“The Jilted Generation is all the kids who’ve grown up on this supposedly corrupt dance music”: revisiting The Prodigy’s era-defining second record, 30 years on

The Prodigy in 1994
(Image credit: Martyn Goodacre/Getty Images)

The Prodigy showed that the huge success of their debut album was no fluke with 1994’s Music For The Jilted Generation. Their second record, which turns 30 this week, wasn’t just a landmark release for the Essex crew, it was an era-defining statement for British dance music, an album that merged the euphoria and exhilaration of rave culture with rock menace. The group’s debut – 1992’s Experience – had captured the dizzy thrills of an underground scene infiltrating the mainstream but …Jilted Generation was a record rooted in anger and frustration, and all the better for it.

Speaking to Melody Maker at the time, Prodigy supremo Liam Howlett said the record was a reaction to draconian laws implemented by John Major’s Conservative government, who had introduced measures to make raves illegal. “The Jilted Generation, it’s all the kids who’ve grown up on this supposedly corrupt dance music,” Howlett told Melody Maker in 1994. “The government are trying to make out the whole scene is bad, and they want to stop everyone going out and having a good time.

Howlett described a scene that had been punctured and fractured by the new rules. “The police can control the sound levels at raves,” he continued. “Basically, there aren’t going to be big outdoors raves any more. They’re not giving them licences in the first place now ’cos of the alleged disturbance and noise pollution, and all the drugs. And ’cos of that, the punters have lost faith a bit. A year ago, you’d get 20,000 at a big event, no worries. Now you’d be lucky to get 10,000. Events happen up until the last minute and then they get cancelled, and so people stop bothering. The Obsession rave, a big three-dayer on the beach, was cancelled, and that was going to be the only major event this year. The Prodigy haven’t suffered from it at all, we’re still packing out shows and selling records. But it does annoy me, the government telling young kids what they can do.”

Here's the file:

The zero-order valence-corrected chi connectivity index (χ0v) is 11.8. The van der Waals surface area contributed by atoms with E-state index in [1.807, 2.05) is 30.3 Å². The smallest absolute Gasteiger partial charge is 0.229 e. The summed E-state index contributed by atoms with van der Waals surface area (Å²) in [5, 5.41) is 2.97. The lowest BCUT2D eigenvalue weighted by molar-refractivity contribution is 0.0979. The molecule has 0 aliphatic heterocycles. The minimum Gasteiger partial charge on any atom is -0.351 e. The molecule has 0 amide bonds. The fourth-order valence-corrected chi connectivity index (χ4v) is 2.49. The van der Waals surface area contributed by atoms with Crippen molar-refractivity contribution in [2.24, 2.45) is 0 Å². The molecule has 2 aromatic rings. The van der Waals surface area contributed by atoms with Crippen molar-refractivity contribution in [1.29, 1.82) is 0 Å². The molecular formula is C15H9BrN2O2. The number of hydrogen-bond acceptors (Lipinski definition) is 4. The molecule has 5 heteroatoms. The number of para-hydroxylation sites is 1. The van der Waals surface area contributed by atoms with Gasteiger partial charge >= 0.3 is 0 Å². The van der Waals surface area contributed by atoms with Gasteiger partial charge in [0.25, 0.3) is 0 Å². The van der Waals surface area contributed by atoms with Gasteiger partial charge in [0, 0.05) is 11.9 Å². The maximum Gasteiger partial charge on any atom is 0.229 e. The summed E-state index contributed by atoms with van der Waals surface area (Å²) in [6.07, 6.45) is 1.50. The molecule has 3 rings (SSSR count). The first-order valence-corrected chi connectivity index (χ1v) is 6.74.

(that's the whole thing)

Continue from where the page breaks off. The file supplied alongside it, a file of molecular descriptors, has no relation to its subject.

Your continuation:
Howlett filtered all of his aggro into …Jilted Generation, where rapid breakbeats sped around metal riffs and grunge-y guitars. It was a huge hit for the Braintree band, going to Number One in the UK and setting them up for their world-conquering next move, 1997’s The Fat Of The Land. They had the poison, and they had the remedy too: watch them play a scintillating show at Glastonbury a year after its release below:

Niall Doherty

Niall Doherty is a writer and editor whose work can be found in Classic Rock, The Guardian, Music Week, FourFourTwo, on Apple Music and more. Formerly the Deputy Editor of Q magazine, he co-runs the music Substack letter The New Cue with fellow former Q colleagues Ted Kessler and Chris Catchpole. He is also Reviews Editor at Record Collector. Over the years, he's interviewed some of the world's biggest stars, including Elton John, Coldplay, Arctic Monkeys, Muse, Pearl Jam, Radiohead, Depeche Mode, Robert Plant and more. Radiohead was only for eight minutes but he still counts it.